Syria is de facto divided between the regions controlled by the regime of Bashar Al-Assad and those dominated by the various forces of the armed opposition, which are often in disagreement and in conflict among themselves. This situation, in the case of a prolonged conflict, increases the risk of the state's disintegration along religious, sectarian and ethnic lines.
Tensions and sectarian strife that accompany the war in Syria have exacerbated the same kind of tensions in neighboring countries, which have a fragile political and sectarian balance. In the frontline is Lebanon, which hosts nearly one million Syrian refugees. The historic relationship between Lebanon and Syria runs deep, and the influence exerted by Damascus on Lebanese domestic politics is well known. The involvement of several thousand fighters of the Lebanese Shia Hezbollah in the war in Syria is the most obvious example, and as a consequence the spillover of the conflict onto Lebanese territory, in the form of attacks against the Shia militia or sectarian clashes.
The same danger, albeit on a smaller scale, threatens two other neighboring countries: Jordan, which hosts some 600,000 Syrian refugees, and Iraq, which has 217,000. The threat of contagion is, however, more present in the latter because of its precarious political and sectarian balance. Power is held by the Shia majority (60-65 percent of the population) who follow a favourable policy towards the regime in Damascus, held by the Alawite minority (12 percent of the population), an offshoot of Shiism. The fear of a Sunni insurgency in Iraq, like the one conducted against Bashar Al-Assad, largely explains the policy of Baghdad towards the Syrian conflict. This is especially true as one of the factions of the Syrian armed opposition, among the most dangerous, operates simultaneously on the territories of both countries. It is the Islamic State in Iraq and the Levant, an ultra-radical jihadist group.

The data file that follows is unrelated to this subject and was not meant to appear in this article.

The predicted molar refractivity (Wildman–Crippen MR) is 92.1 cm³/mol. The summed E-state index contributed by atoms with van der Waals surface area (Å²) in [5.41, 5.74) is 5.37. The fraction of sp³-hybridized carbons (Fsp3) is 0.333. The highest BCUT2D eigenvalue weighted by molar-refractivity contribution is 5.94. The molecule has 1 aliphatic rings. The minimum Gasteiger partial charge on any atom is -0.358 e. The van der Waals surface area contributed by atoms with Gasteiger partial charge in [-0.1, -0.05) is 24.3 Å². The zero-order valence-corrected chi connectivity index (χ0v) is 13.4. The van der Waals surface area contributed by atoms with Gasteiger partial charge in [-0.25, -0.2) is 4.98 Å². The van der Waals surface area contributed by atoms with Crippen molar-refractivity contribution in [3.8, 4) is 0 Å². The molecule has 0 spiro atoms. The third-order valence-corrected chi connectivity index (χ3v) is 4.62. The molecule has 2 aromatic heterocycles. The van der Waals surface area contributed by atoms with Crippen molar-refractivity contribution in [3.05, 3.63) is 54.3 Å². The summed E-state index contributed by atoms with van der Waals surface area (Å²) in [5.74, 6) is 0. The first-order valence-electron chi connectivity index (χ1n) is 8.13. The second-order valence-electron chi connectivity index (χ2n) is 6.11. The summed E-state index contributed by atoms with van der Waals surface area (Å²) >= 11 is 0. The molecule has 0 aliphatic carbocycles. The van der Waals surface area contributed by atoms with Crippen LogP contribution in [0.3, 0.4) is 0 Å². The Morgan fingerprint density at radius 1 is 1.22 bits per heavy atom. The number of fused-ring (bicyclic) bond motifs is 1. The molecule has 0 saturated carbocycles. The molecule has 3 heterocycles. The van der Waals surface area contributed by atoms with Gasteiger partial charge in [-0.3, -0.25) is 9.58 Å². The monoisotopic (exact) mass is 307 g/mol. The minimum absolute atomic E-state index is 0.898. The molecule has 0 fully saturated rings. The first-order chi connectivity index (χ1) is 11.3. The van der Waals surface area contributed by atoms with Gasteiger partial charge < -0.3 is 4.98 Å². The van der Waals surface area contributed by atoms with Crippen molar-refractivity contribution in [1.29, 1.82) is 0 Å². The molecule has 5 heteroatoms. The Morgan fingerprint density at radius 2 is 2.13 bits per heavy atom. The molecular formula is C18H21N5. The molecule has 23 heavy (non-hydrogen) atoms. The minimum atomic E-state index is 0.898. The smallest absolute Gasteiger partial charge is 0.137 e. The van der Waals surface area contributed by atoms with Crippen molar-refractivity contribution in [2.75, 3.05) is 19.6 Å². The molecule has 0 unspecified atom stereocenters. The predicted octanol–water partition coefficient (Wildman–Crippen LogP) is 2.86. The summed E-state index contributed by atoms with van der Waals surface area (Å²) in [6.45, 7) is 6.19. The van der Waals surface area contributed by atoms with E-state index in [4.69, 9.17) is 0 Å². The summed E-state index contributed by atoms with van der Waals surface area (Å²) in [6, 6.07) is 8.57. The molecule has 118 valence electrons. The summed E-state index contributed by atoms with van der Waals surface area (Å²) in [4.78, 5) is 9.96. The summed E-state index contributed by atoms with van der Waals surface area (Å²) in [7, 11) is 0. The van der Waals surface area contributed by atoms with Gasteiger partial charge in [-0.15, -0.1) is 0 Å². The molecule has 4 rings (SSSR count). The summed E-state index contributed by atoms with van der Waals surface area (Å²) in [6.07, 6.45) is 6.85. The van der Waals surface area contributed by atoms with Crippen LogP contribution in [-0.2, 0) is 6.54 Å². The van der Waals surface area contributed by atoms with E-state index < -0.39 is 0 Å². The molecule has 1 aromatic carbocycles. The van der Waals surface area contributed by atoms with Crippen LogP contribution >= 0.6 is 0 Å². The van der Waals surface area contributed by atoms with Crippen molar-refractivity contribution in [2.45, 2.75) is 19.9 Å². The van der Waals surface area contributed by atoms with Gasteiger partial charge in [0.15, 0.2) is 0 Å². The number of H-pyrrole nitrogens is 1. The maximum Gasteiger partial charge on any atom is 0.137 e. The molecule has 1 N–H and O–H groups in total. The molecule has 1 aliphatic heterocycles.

Sectarian dimension in the Syrian war is combined with an ethnic one related to the Kurdish minority (10-15 percent of the population). Kurds, concentrated in the north, on the border with Turkey, and in the northeast, in the border region of Iraqi Kurdistan, have acquired a de facto autonomy as a result of the withdrawal of government forces from their regions and the consequent conclusion, in June 2012, of an agreement promoted by the leader of Iraqi Kurdistan, Masud Barzani, between their two political parties, the Kurdish Democratic Union (PYD) and the Kurdish National Council (KNC). This agreement, having encountered difficulties in its implementation, was followed by another, the following month, which has created an authority, the Kurdish supreme committee, to govern the territories under the control of the PYD and the KNC. After fighting, all the predominantly Kurdish-populated areas fell into the hands of their militias, the units of popular protection. Only two major Kurdish cities, Al-Hasaka and Al-Qamishli, remain under government control.